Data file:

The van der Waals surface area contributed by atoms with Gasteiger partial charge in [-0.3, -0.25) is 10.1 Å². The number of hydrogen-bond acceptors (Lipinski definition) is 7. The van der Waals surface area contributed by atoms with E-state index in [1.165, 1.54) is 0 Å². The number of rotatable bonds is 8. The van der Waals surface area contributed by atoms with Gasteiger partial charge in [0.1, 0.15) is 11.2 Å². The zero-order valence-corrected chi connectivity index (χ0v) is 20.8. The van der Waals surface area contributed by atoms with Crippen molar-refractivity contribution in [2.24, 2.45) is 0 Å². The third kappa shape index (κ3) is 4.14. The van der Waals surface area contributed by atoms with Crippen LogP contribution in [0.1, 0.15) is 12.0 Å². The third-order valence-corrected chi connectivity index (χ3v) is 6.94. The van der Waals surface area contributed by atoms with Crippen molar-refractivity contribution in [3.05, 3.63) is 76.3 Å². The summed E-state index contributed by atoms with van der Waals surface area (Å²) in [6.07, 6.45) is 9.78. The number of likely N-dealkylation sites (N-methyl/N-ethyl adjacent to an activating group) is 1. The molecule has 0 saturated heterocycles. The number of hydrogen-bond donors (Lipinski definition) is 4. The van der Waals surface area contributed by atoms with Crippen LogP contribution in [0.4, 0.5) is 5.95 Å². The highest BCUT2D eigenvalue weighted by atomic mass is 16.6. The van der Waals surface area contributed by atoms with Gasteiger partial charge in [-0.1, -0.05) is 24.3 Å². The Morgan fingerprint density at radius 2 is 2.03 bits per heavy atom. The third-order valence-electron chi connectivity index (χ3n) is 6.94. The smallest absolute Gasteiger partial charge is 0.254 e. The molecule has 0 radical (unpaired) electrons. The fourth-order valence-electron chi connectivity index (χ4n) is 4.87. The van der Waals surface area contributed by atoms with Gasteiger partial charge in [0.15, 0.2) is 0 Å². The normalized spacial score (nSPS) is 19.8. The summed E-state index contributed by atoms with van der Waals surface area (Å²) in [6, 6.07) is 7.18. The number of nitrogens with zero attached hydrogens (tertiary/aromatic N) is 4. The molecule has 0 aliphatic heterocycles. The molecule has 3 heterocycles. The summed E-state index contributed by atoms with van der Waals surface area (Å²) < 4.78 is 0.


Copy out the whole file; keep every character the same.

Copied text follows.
The van der Waals surface area contributed by atoms with Gasteiger partial charge in [-0.3, -0.25) is 10.1 Å². The number of hydrogen-bond acceptors (Lipinski definition) is 7. The van der Waals surface area contributed by atoms with E-state index in [1.165, 1.54) is 0 Å². The number of rotatable bonds is 8. The van der Waals surface area contributed by atoms with Gasteiger partial charge in [0.1, 0.15) is 11.2 Å². The zero-order valence-corrected chi connectivity index (χ0v) is 20.8. The van der Waals surface area contributed by atoms with Crippen molar-refractivity contribution in [2.24, 2.45) is 0 Å². The third kappa shape index (κ3) is 4.14. The van der Waals surface area contributed by atoms with Crippen LogP contribution in [0.1, 0.15) is 12.0 Å². The third-order valence-corrected chi connectivity index (χ3v) is 6.94. The van der Waals surface area contributed by atoms with Crippen molar-refractivity contribution in [3.05, 3.63) is 76.3 Å². The summed E-state index contributed by atoms with van der Waals surface area (Å²) in [6.07, 6.45) is 9.78. The number of likely N-dealkylation sites (N-methyl/N-ethyl adjacent to an activating group) is 1. The molecule has 0 saturated heterocycles. The number of hydrogen-bond donors (Lipinski definition) is 4. The van der Waals surface area contributed by atoms with Crippen LogP contribution in [0.4, 0.5) is 5.95 Å². The highest BCUT2D eigenvalue weighted by atomic mass is 16.6. The van der Waals surface area contributed by atoms with Gasteiger partial charge in [-0.1, -0.05) is 24.3 Å². The Morgan fingerprint density at radius 2 is 2.03 bits per heavy atom. The third-order valence-electron chi connectivity index (χ3n) is 6.94. The smallest absolute Gasteiger partial charge is 0.254 e. The molecule has 0 radical (unpaired) electrons. The fourth-order valence-electron chi connectivity index (χ4n) is 4.87. The van der Waals surface area contributed by atoms with Gasteiger partial charge in [0.15, 0.2) is 0 Å². The normalized spacial score (nSPS) is 19.8. The summed E-state index contributed by atoms with van der Waals surface area (Å²) in [6, 6.07) is 7.18. The number of nitrogens with zero attached hydrogens (tertiary/aromatic N) is 4. The molecule has 0 aliphatic heterocycles. The molecule has 3 heterocycles. The summed E-state index contributed by atoms with van der Waals surface area (Å²) < 4.78 is 0.